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Overall rating:


Reference number: 12504

Date: 2015

Director: d. Yushin Toda

Production company: japan desk scotland

Sound: sound

Original format: unknown

Colour: col

Fiction: non-fiction

Running time: 47.45 mins

Description: japan desk scotland’s third documentary about the Fukushima nuclear accident in 2011, looking at the aftermath in the area around Okuma Town, the remaining effects of radioactive contamination, and the area's subsequent reputation in japan.

Credits: p. Fumi Nakabachi and Yushin Toda, japan desk scotland
comm. w. Yushin Toda
ph. Fumi Nakabachi
ed. Yushin Toda
m. the participants at Taiko Fun Workshops run by japanese Matsuri for Glasgow (Brenda, Bryan, Carolyn, Claire, Fumi, Katie, Kyoka, Laura, Ma

Shotlist: Filmmaker's Synopsis:

This is japan desk scotland’s third Fukushima documentary, based on the interviews carried out in July 2014.

Kencho Kawatsu, Fukushima University, takes japan desk scotland to Okuma Town, the town that has the troubled Fukushima Dai-ichi Nuclear Power Plant, together with Futaba Town. The majority of Okuma Town is designated as ‘Difficult-to-Return’ zone, where nobody is allowed to stay, leaving the houses empty. Entering the zone, there is a Temporary Storage facility to store the radioactive topsoil removed as part of decontamination work. The zone is regularly patrolled by ‘Okuma Dad’s Army’, a group of retired Town officials.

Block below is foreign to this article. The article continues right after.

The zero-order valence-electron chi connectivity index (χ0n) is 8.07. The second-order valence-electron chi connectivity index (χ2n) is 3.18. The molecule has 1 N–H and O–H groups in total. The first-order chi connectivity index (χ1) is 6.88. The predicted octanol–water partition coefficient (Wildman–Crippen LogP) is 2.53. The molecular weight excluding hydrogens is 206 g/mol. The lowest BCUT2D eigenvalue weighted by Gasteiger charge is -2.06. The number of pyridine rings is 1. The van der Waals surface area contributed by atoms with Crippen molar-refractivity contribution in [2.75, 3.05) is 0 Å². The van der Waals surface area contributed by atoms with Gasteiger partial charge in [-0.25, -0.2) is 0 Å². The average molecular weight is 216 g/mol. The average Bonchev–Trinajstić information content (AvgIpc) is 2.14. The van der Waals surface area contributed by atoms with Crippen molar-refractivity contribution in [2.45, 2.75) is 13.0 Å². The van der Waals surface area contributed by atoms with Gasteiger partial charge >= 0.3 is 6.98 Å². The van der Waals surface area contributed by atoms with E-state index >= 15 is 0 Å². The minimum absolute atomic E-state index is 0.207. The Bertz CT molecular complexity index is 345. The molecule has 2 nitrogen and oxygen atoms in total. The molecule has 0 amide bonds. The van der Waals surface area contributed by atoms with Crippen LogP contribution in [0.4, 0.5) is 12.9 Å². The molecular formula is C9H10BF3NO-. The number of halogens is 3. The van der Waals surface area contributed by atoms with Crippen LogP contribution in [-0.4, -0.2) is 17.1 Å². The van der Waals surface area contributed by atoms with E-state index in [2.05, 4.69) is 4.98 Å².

Hirofumi Tsukada, who joined Fukushima University after the accident, has an experimental plot in Okuma Town. Okuma’s soil recorded higher than 10,000 Bq/Kg of radio caesium, but the crops harvested in the plot recorded less than 100/Bq/Kg, the limit of radio materials in general foods in japan, due to a unique quality of Fukushima’s soil absorbing radio caesium. Miyuki Sasaki, a Masters’ student at Fukushima University, analyses this absorbing power of the soil so that the volume of radioactive topsoil removed and stored in Temporary Storage can be reduced.

Fumiko Goto, Professor of American Literature, Fukushima University, compares the situation in japan with the one in the 1950s America with Film Noir and McCarthyism, where people’s fear of something incomprehensible was exploited. People or foods from Fukushima are seen as something incomprehensible by people in japan, and this may lie behind the unpopularity of Fukushima foods even when they were tested under 100 Bq/Kg.

At the time of the nuclear accident, Fukushima university had neither a research group on nuclear issues nor facilities, but the Institute of Environmental Radioactivity was established in 2013. A researcher from Ukraine at IEA and a visiting graduate student from Colorado State University are interviewed together with Fukushima University students.

Interviewees (in order of their first appearances):
Kencho Kawatsu, Kensei Sekiguchi, Hisatomo Suzuki, Makoto Matsueda, Hirofumi Tsukada, Miyuki Sasaki, Olena Pareniuk, Kenji Nanba, Mayuko Noda, Yoshitaka Takagai, Fumiko Goto, Jennell Parson, Yusuke Suenaga, Hiroki Saito, Masahiro Endo and Satoshi Tachibana.